The food of one’s childhood is quite a force to be reckoned with, something that lingers in our memories and, in so doing, reminds, comforts, haunts, inspires, explains, and countless other things. We each come to understand this relationship in our own way, and in our own time. Without any more blathering on our part, here’s the late Joan Rivers, indulging us with her inimitable, opinionated, and—who are we kidding—profound way of seeing the Jewish food of her younger years, excerpted from the effusively charming Eating Delancey: A Celebration of Jewish Food.—Renee Schettler Rossi
My mother was a very chic woman, very well-read, a great hostess, and a horrible cook. She literally couldn’t cook anything beyond just a few dishes. There’s an old joke: What does a Jewish woman make for dinner? Reservations. That was my mother. She did cook a few things: Kasha varnishkes and gribenes, which I just loved until I was about 13 and realized how fattening they are. And we always had challah.
So how did I develop my love for good Jewish food when it wasn’t on our table daily? I’ll tell you. My father was a doctor in Brooklyn. Most patients paid him but some could not afford to, and so they’d bring food in exchange for medical services. We got soup, blintzes…you name it. Oh my God, the food…it was just terrific and this is how I grew up—eating such food cooked with love and delivered by infirm and dying patients.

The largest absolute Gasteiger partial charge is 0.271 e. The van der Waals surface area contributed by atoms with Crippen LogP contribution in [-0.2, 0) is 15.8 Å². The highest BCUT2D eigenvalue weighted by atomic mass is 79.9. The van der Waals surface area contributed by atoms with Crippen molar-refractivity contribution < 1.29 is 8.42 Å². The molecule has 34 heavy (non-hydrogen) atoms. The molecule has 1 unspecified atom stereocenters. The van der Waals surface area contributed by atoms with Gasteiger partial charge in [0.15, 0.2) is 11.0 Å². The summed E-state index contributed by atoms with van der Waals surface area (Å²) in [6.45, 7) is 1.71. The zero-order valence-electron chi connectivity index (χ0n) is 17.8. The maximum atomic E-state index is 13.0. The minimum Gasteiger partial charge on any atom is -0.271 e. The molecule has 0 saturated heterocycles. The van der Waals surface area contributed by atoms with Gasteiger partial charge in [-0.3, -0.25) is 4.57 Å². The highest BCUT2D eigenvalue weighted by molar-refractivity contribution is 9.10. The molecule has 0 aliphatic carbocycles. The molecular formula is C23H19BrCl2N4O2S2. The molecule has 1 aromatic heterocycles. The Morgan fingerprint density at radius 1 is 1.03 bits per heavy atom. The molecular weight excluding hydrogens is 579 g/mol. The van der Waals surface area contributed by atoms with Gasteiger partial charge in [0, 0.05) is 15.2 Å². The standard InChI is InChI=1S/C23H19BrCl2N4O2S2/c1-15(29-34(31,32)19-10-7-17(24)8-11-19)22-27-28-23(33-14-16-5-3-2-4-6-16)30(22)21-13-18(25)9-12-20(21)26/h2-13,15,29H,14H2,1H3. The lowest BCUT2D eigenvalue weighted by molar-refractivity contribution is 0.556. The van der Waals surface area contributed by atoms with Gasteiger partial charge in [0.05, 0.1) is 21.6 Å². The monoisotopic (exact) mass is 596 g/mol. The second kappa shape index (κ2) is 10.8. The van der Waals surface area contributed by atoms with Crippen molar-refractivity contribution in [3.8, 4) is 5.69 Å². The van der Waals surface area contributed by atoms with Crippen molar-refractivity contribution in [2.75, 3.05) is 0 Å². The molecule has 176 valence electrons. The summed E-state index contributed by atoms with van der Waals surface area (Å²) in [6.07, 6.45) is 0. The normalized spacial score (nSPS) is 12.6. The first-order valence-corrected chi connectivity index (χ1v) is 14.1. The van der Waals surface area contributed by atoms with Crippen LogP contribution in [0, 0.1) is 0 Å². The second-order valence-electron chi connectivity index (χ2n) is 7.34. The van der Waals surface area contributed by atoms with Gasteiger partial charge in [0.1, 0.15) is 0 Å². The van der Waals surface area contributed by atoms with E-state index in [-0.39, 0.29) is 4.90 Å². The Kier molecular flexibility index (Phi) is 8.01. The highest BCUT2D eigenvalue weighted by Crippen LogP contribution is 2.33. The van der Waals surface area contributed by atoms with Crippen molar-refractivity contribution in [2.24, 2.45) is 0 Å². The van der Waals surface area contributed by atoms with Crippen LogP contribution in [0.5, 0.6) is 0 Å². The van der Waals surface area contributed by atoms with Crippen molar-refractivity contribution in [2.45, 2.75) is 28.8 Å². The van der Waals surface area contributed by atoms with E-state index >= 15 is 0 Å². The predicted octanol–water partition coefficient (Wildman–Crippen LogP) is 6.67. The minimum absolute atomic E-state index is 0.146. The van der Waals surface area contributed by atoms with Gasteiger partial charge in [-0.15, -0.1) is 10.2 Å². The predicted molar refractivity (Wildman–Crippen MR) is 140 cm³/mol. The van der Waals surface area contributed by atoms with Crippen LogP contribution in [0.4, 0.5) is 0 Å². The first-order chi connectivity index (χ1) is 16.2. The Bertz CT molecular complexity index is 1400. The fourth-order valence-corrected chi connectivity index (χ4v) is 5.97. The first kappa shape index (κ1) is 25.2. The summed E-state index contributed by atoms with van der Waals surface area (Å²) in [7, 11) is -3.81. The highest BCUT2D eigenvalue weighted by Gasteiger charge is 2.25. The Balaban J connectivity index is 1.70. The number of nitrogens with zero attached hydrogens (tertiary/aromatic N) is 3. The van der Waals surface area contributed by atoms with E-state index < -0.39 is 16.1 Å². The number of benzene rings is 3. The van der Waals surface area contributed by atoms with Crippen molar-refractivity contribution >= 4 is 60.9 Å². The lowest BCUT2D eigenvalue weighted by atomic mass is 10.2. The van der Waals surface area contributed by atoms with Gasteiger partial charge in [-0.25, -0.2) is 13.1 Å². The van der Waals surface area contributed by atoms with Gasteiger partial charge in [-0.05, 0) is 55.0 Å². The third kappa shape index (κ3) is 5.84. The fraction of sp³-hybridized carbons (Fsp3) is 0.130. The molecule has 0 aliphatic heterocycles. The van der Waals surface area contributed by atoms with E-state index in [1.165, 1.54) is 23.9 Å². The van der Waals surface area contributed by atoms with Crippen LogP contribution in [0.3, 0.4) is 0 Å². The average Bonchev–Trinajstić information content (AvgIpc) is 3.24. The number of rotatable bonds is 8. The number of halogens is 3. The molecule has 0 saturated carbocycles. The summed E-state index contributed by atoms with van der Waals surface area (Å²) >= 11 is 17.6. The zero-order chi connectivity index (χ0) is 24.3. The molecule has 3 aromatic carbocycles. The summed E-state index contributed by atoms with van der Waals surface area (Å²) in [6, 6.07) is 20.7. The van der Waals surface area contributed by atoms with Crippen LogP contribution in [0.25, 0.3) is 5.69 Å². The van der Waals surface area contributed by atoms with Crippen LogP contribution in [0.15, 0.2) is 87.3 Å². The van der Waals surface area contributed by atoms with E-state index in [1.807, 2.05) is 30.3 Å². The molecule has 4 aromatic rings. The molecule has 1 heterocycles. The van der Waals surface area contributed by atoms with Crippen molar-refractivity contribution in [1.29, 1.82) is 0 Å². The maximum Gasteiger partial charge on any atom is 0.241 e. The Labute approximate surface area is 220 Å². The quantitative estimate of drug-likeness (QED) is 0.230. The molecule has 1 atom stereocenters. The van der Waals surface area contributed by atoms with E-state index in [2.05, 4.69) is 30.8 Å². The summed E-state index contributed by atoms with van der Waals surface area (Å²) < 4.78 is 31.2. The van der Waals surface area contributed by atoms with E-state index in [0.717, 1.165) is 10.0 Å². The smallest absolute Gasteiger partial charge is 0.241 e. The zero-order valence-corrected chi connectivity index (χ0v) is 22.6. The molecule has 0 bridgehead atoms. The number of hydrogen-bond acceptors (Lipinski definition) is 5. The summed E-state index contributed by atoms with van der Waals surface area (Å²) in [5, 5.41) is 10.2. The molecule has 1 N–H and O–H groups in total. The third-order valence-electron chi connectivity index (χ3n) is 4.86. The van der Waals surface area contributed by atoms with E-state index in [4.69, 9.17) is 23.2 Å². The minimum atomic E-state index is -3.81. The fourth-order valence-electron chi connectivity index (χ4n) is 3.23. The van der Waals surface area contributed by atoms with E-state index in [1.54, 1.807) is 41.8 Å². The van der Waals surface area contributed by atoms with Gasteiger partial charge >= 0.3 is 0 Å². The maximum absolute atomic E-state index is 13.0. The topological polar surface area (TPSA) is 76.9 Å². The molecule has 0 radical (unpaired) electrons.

I still yearn for all of those delicious childhood treats. Matzo balls that melt in your mouth! Chopped liver that’s just creamy enough. Flanken so tender that it doesn’t require a knife to eat it.
I look at Jewish food and think, “How can anyone hate the Jews with all of the scrumptious things they produce?” I still can’t believe the Israelis won the Six Day War because with all of those tasty goodies, when did they find the time to pick up their weapons and fight? I’m imagining them just sitting around eating their rations and saying, “Yeah, yeah, we’ll get to the fighting in a little bit.”
The food of my childhood…prune hamantaschen, a good macaroon, tzimmes! I’m in heaven. And chicken feet. Oh my god, those burnt, scraped chicken feet. Sign me up. I’m in. The only thing that I’ll pass on is Manischewitz. I don’t like sweet wine. But even that’s worth it if it’s paired with flanken’s cousin, a good brisket.